Quotable

"There may be times when we are powerless to prevent injustice, but there must never be a time when we fail to protest." — Elie Wiesel


Wednesday, November 11, 2009

Disarm Now Plowshares - What It Was Really About

Friends,

On November 2, 2009, the Feast of All Souls, a group of five people entered the Bangor nuclear submarine base in Kitsap County, Washington to engage in a plowshares action they called “Disarm Now Plowshares.” They reached the nuclear weapons storage bunkers before being arrested by Strategic Weapons Facility Pacific (SWFPAC) security personnel. Before being arrested they were able to unfurl a banner that read, "DISARM NOW PLOWSHARES; TRIDENT- Illegal, Immoral", pour vials of their own blood on the roadway (shedding their blood so that others may live), and bang on the roadway with hammers (a symbolic act of beating swords into plowshares).

These were deeply spiritual people engaging in a religious act based on the Biblical prophet Isaiah who said that one day the people "shall beat their swords into plowshares, and their spears into pruning hooks; nation shall no lift up sword against nation, neither shall they learn war anymore."  The Plowshares movement began in 1980 when eight people entered the General Electric Nuclear Missile Re-entry Division in King of Prussia, PA where nose cones for the Mark 12A warheads were made.  The Plowshares Eight hammered on nose cones, poured blood on documents and offered prayers for peace before they were arrested.  Nearly thirty years later, one of the original Plowshares Eight, 83 year old Sr. Anne Montgomery, was also one of the Disarm Now Plowshares Five.  Sister Anne rocks!!!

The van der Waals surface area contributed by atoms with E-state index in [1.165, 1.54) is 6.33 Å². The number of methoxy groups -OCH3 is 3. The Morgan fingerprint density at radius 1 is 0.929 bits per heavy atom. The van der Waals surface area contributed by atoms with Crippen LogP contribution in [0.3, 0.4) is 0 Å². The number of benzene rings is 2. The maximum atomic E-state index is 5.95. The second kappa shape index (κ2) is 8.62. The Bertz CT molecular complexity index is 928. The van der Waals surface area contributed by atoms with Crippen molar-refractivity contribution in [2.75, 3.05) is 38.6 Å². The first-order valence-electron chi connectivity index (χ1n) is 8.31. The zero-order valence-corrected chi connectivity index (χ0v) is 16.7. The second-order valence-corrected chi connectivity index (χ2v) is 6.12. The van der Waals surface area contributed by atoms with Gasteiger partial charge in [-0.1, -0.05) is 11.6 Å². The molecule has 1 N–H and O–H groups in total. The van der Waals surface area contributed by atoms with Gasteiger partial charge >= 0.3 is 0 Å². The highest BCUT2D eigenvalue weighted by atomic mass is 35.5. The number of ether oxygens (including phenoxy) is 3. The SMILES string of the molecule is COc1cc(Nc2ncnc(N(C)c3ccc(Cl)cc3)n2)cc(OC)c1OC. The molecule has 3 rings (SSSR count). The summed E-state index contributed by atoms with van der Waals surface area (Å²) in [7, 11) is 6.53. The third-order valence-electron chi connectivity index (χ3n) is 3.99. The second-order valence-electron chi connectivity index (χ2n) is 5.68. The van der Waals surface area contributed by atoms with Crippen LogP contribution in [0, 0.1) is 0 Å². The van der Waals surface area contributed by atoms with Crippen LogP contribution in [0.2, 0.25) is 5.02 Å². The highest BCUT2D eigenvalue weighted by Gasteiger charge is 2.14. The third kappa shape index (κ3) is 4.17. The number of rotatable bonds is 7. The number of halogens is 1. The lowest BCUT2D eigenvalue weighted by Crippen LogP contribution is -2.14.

These long-time peace activists understand that nuclear weapons are illegal under international law; but more importantly for them, they believe that they are an abomination in the eyes of a loving, peaceful God, and they are driven by a deep, abiding faith to bear witness to the immorality of these omnicidal weapons. Their plowshares action was intended not to demonstrate that they could sneak into a high security nuclear weapons storage facility, but to symbolically disarm the many nuclear weapons stored there, and to let the world know that these weapons lay out of sight in their bunkers, waiting to be deployed on missiles, and incinerate millions of people if used.

While politicians and the Pentagon continue to speak of the need for a nuclear deterrent, these five people were willing to risk everything to bear witness to the insanity of such thinking. The longer we embrace our nuclear weapons, the greater the chance that they will one day be used. They are, in a very real sense, the ultimate expression of violence. Perhaps Rev. Dr. Martin Luther King, Jr. said it best when he described our choice in the nuclear age: "The choice is not between violence and nonviolence but between nonviolence and nonexistence."

Peace,

Leonard

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